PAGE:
Over at DWR, there is a post about domestic violence, and as usual it paints men as the monsters and women as the oppressed.
But it struck a nerve, partially because I’ve been hit in relationships, and because I find it incredibly sexist when people pretend that domestic violence is a male only issue – as in men are the only ones engaged in verbal, emotional or physical abuse against their partners.
Domestic violence is a human problem and it can happen to anyone, no matter whether you’re male or female.
So let’s hit some statistics:
Yet in 2010, the Centers for Disease Control and Prevention released data from its National Intimate Partner and Sexual Violence Survey — and one of the most shocking statistics wasn’t just the sheer total of victims of physical violence but also how those numbers broke down by gender.
According to the CDC’s statistics — estimates based on more than 18,000 telephone-survey responses in the United States — roughly 5,365,000 men had been victims of intimate partner physical violence in the previous 12 months, compared with 4,741,000 women. By the study’s definition, physical violence includes slapping, pushing, and shoving.
More severe threats like being beaten, burned, choked, kicked, slammed with a heavy object, or hit with a fist were also tracked. Roughly 40 percent of the victims of severe physical violence were men. The CDC repeated the survey in 2011, the results of which were published in 2014, and found almost identical numbers — with the percentage of male severe physical violence victims slightly rising.
“Reports are also showing a decline of the number of women and an increase in the number of men reporting” abuse, says counselor and psychologist Karla Ivankovich, PhD, an adjunct professor of psychology at the University of Illinois, Springfield.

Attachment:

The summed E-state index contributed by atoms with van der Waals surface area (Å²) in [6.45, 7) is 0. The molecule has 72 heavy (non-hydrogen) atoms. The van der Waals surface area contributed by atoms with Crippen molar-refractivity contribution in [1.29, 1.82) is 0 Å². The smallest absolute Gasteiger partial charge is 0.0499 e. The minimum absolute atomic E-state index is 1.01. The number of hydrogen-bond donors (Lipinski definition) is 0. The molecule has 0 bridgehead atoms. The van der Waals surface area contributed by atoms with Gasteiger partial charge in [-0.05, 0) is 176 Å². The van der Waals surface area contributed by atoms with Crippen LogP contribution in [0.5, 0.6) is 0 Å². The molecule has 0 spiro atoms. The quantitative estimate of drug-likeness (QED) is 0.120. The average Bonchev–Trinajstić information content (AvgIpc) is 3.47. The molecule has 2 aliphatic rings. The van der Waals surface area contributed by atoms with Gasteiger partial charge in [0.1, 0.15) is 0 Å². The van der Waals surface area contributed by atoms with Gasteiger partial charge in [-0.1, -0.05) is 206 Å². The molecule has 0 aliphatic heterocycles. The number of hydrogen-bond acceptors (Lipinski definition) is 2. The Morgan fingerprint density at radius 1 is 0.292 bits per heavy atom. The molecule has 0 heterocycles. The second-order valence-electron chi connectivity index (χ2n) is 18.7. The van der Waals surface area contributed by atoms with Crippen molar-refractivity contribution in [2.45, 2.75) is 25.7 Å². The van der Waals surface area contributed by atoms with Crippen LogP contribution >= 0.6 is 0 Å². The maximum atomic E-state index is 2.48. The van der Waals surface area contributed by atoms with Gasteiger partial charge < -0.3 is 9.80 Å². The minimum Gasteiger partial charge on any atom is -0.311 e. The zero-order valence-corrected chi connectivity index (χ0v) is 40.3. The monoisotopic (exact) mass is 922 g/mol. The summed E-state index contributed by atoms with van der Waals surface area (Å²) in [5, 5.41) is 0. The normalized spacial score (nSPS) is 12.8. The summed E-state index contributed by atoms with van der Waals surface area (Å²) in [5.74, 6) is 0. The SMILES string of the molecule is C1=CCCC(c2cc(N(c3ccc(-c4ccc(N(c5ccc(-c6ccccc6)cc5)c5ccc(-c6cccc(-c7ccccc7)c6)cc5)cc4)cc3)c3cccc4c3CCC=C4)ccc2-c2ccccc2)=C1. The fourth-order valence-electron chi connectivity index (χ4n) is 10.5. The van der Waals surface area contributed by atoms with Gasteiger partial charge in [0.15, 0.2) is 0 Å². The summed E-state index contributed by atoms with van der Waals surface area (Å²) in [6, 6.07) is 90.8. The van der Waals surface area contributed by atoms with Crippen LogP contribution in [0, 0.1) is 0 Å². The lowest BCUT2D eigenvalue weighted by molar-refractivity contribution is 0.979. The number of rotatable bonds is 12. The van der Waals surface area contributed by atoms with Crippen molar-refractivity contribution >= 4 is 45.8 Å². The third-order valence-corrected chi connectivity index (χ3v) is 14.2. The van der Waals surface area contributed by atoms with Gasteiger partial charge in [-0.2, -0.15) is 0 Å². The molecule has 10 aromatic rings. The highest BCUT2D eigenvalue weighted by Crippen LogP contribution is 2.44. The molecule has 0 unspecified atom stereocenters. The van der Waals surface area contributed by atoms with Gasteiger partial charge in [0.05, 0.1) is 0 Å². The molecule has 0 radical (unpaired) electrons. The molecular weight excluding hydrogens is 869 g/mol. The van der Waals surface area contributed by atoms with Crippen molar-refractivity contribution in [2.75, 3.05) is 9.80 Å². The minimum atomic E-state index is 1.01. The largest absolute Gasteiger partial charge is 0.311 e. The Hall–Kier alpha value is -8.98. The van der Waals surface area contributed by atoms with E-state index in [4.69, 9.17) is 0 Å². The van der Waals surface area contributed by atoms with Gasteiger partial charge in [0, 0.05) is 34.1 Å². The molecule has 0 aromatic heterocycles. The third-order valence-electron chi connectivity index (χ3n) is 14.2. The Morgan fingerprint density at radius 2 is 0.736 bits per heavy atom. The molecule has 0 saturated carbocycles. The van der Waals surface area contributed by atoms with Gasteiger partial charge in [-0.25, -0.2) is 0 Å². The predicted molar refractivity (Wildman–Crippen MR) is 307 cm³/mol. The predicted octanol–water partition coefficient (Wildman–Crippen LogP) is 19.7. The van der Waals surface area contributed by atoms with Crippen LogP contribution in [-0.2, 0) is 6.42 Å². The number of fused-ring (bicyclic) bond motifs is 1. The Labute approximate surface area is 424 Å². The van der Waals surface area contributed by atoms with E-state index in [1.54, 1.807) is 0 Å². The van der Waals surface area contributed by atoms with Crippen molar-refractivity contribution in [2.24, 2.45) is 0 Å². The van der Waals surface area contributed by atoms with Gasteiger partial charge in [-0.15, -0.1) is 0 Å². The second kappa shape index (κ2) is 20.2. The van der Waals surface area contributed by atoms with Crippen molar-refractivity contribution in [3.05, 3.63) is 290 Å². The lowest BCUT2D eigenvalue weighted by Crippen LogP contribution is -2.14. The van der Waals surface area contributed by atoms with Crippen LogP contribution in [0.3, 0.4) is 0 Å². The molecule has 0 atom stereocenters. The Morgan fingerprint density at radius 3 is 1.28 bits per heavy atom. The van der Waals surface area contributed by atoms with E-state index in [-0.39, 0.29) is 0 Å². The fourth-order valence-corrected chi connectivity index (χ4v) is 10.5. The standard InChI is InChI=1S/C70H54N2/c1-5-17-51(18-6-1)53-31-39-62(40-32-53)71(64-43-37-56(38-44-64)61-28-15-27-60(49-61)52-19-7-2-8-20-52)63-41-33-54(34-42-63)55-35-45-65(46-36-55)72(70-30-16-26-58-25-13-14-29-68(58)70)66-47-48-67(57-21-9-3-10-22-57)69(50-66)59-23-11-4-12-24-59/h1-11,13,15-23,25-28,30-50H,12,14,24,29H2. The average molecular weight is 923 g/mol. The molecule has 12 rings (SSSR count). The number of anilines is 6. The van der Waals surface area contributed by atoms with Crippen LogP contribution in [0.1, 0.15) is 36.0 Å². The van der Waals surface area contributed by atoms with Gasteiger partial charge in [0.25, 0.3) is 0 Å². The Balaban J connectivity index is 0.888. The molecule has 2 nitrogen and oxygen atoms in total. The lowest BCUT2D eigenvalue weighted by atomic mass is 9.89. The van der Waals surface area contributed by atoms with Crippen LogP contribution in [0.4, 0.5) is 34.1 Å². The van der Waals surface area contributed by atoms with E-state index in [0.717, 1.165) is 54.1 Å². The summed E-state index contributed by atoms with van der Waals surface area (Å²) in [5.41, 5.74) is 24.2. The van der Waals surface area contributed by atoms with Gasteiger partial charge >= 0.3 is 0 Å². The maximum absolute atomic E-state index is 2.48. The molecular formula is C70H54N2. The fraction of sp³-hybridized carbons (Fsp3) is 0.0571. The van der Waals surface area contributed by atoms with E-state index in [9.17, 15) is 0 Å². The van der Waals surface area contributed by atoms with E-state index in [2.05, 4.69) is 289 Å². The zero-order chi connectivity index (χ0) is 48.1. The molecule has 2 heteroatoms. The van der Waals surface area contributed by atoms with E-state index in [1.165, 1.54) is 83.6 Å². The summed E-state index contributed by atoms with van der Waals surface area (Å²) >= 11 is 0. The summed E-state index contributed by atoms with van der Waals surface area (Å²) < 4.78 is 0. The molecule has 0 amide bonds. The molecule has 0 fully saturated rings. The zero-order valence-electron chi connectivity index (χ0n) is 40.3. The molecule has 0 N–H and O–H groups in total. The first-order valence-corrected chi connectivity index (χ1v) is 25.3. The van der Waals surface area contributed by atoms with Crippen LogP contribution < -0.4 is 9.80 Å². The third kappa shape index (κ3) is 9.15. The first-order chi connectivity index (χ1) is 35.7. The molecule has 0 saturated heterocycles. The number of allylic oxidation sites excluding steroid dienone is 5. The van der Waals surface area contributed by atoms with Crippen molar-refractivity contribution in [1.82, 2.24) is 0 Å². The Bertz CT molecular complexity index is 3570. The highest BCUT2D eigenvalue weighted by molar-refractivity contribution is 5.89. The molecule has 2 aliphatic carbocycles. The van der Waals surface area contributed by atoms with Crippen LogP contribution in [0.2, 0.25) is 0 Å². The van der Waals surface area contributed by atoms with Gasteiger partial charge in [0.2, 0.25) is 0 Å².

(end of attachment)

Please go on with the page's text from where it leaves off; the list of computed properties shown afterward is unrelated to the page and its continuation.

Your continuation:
That’s a whole lot of men and women being abused.
According to the National Coalition Against Domestic Violence:
On average, nearly 20 people per minute are physically abused by an intimate partner in the United States. During one year, this equates to more than 10 million women and men.1
1 in 3 women and 1 in 4 men have been victims of [some form of] physical violence by an intimate partner within their lifetime.1
1 in 5 women and 1 in 7 men have been victims of severe physical violence by an intimate partner in their lifetime.
And according to a Guardian article:
Data from Home Office statistical bulletins and the British Crime Survey show that men made up about 40% of domestic violence victims each year between 2004-05 and 2008-09, the last year for which figures are available. In 2006-07 men made up 43.4% of all those who had suffered partner abuse in the previous year, which rose to 45.5% in 2007-08 but fell to 37.7% in 2008-09.
Similar or slightly larger numbers of men were subjected to severe force in an incident with their partner, according to the same documents. The figure stood at 48.6% in 2006-07, 48.3% the next year and 37.5% in 2008-09, Home Office statistics show.
At DWR, he had this to (quote) say: